Tim agrees: “Yes it wouldn’t be very comfortable but it still doesn’t make any difference to the way I feel inside. This man is already the worst serial sex attacker in recent Japanese history. When he was arrested and his various houses were searched they found in the region of 2,000 videos of him raping girls. He was filmed sometimes wearing a mask, sometimes not. He would spike their drinks with rohypnol and if they started to come round he would chloroform them. Now if they are stupid enough to put him back on the streets then why have I got to be blamed for it?”

Obara had previously offered a similar sum to the Blackmans, which they turned down. It is common practise in Japan for defendants to offer payments to victim’s families as an expression of their remorse. These payments, however, are not seen as an admission of guilt. Tim adds: “They offered the money first of all on the condition that I would not speak in court, which I refused. It was the friend of Obara who said that whatever happens, this was a tragic thing that happened to Lucie and our family and that he was still offering the money.”

After seven years of immersion in the Japanese legal system Tim has an insight into the cultural background to these payments. “The Japanese are very honourable people. There is a very, very low crime rate there because of the shame of being a criminal. Bringing dishonour on your family is unthinkable. In Tokyo you will see rows and rows of bicycles parked in the street all unlocked. No one would ever think of taking them. They leave drinks machines out on the pavement. Now if that was England someone would come along with a flat bed truck and have them away.”

Both Tim and Sophie are disappointed in the way ex-wife and mother Jane has continued to batter them through the pages of the Daily Mail. Tim adds: “Sophie has been so appalled by her mother’s behaviour over the last few years. She was annoyed her mother couldn’t come to Tokyo and wouldn’t form a united front at least to do those big press conferences. There has been no recognition that without our efforts in those early weeks in Japan there would not have been an investigation and we would still be wondering where Lucie was.

“Jane seems to have this thing where she is the only victim. When we brought Lucie’s remains home we couldn’t decide what to do with the ashes for some time. Sophie had said for months and months that she was not ready to bury Lucie yet. She wanted some of Lucie’s ashes in her possession so that when she went to live in Australia or buy a home wherever it might be she would be able to take something of Lucie with her. This culminated in Jane writing to Sophie and saying I’m the executor of Lucie’s will and I have decided that Lucie will be buried in her entirety.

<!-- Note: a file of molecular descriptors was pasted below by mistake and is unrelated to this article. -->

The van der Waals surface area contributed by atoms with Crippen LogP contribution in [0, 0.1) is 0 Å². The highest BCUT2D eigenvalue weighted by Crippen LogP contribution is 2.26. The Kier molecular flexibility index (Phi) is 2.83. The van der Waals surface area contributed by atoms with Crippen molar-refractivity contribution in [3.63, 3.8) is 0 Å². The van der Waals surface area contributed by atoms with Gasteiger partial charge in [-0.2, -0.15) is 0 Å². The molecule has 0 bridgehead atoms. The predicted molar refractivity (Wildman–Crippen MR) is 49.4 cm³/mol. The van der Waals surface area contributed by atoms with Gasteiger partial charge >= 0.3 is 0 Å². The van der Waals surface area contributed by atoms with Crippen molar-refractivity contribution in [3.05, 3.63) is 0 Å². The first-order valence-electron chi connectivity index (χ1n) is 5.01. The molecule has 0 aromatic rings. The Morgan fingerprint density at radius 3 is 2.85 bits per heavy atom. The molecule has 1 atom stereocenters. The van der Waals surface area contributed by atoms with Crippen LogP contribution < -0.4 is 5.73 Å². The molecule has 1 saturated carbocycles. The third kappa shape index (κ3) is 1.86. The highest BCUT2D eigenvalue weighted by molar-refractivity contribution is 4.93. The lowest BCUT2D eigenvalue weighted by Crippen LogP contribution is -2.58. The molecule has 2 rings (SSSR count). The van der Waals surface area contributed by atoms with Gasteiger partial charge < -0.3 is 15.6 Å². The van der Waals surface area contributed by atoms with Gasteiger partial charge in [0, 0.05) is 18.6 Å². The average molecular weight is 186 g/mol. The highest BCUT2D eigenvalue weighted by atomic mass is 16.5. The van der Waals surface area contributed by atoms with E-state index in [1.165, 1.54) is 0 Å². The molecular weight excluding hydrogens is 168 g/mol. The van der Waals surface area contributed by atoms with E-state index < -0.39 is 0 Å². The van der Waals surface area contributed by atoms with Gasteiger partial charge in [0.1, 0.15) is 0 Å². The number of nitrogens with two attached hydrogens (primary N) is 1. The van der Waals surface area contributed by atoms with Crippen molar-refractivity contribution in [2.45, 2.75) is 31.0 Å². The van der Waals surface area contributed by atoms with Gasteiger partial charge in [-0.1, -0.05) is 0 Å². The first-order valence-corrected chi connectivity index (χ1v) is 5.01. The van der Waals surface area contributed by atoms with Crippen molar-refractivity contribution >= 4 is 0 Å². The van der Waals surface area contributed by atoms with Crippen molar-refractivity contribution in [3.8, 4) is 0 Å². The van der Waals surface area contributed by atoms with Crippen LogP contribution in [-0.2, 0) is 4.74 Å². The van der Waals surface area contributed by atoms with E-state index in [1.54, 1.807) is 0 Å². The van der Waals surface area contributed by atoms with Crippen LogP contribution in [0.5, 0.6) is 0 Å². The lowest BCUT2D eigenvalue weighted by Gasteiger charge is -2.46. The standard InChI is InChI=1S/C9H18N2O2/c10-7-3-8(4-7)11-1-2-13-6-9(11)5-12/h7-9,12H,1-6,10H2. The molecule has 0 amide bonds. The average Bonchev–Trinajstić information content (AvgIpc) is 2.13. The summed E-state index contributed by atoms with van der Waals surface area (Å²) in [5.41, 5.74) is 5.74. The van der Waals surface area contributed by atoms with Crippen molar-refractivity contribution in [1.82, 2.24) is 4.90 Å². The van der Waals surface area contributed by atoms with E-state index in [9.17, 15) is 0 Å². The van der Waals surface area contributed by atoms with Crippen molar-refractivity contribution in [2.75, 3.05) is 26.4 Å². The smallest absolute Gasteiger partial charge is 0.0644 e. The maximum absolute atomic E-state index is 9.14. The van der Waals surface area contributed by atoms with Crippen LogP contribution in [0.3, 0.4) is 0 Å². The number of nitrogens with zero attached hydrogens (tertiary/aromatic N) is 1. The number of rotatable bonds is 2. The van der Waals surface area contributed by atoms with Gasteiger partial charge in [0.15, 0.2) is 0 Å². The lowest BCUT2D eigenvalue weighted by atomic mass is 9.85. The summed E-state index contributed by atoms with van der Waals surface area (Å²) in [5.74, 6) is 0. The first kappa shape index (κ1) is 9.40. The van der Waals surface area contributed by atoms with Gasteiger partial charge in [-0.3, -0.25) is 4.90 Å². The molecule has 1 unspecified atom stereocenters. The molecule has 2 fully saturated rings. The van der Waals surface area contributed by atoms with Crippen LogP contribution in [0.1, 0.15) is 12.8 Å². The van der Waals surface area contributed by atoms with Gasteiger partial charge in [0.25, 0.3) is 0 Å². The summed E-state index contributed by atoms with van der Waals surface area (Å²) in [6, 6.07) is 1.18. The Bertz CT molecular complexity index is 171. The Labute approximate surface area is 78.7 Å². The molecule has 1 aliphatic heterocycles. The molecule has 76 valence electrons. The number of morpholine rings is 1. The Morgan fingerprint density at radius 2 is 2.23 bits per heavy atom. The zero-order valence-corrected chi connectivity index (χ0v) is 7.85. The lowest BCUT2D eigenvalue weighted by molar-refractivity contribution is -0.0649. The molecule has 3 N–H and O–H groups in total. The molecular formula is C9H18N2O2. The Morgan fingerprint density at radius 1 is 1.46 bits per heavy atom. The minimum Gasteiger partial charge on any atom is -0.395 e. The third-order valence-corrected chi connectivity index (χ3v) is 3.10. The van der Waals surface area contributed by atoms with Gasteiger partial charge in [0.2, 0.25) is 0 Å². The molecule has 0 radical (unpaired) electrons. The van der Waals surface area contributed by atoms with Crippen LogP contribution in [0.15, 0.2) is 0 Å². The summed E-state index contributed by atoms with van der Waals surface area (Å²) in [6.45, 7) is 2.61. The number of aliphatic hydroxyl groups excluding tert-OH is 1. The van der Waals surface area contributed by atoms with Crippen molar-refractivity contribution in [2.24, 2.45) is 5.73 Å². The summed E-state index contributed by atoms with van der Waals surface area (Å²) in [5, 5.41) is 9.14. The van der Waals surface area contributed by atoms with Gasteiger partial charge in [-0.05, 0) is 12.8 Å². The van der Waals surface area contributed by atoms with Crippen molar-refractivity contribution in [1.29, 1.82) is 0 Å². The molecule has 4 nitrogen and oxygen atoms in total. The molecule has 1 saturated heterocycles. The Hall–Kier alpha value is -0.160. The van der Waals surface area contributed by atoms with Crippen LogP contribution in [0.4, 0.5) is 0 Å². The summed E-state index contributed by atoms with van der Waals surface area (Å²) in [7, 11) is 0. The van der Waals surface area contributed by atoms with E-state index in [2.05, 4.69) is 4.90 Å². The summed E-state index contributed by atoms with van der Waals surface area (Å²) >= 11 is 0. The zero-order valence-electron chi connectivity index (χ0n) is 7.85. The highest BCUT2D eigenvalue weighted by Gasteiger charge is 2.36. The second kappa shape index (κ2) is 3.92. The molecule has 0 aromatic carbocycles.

“I emailed Jane and said look Sophie feels really strongly about this but Jane turned on a legal point and insisted that Lucie must be buried in her entirety. As parents I believe you should be concerned for your child’s strength of feeling and their mental welfare. The day we buried Lucie we went to this pretty little churchyard, the five of us, and she was buried under a thorn tree.

“It was surreal and deeply, deeply upsetting. Afterwards I came back to the Isle of Wight, Jane was going home with Rupert and Sophie went back to where she lived with a friend in Sevenoaks. I got home at 10.30pm and at 12.30am I get a call from Sophie’s friend saying she’s attempted suicide. Sophie was sectioned for a few days and then spent several months in a psychiatric unit before spending some time on the Island to recuperate. Sophie is now fit and well and working as a cardiac technician at St Mary’s Hospital, Paddington. Both she and her father are looking forward to being able to draw a line under what has happened to them and look to the future.

A significant amount of the money given by Obara’s friend has gone to the Lucie Blackman Trust – an organisation that promotes safety amongst young people both at home and abroad. Another chunk has been put in trust for his children. “They might not want it now but it will be there for them in the future. I have made that decision for them,” says Tim.

He adds: “Lucie has become this iconic image for safety. We are working with various partnerships and the police around the country. Our website has had almost a million hits with girls and parents from all over the world reading about safety awareness. We came up with the idea of delayed texting and on the site you can click on any country in the world and find out what the security situation is. Sophie is really excited about being an ambassador for the trust and for me it keeps Lucie alive.

“Lucie has a purpose. Lucie would like it. I believe she would think this was good. This is a seminal moment. The Trust takes us forward and without it I think the 24th would be a bit hollow. The end of this trial is in sight and we can at last see the time when we can close the last box file and just carry on.”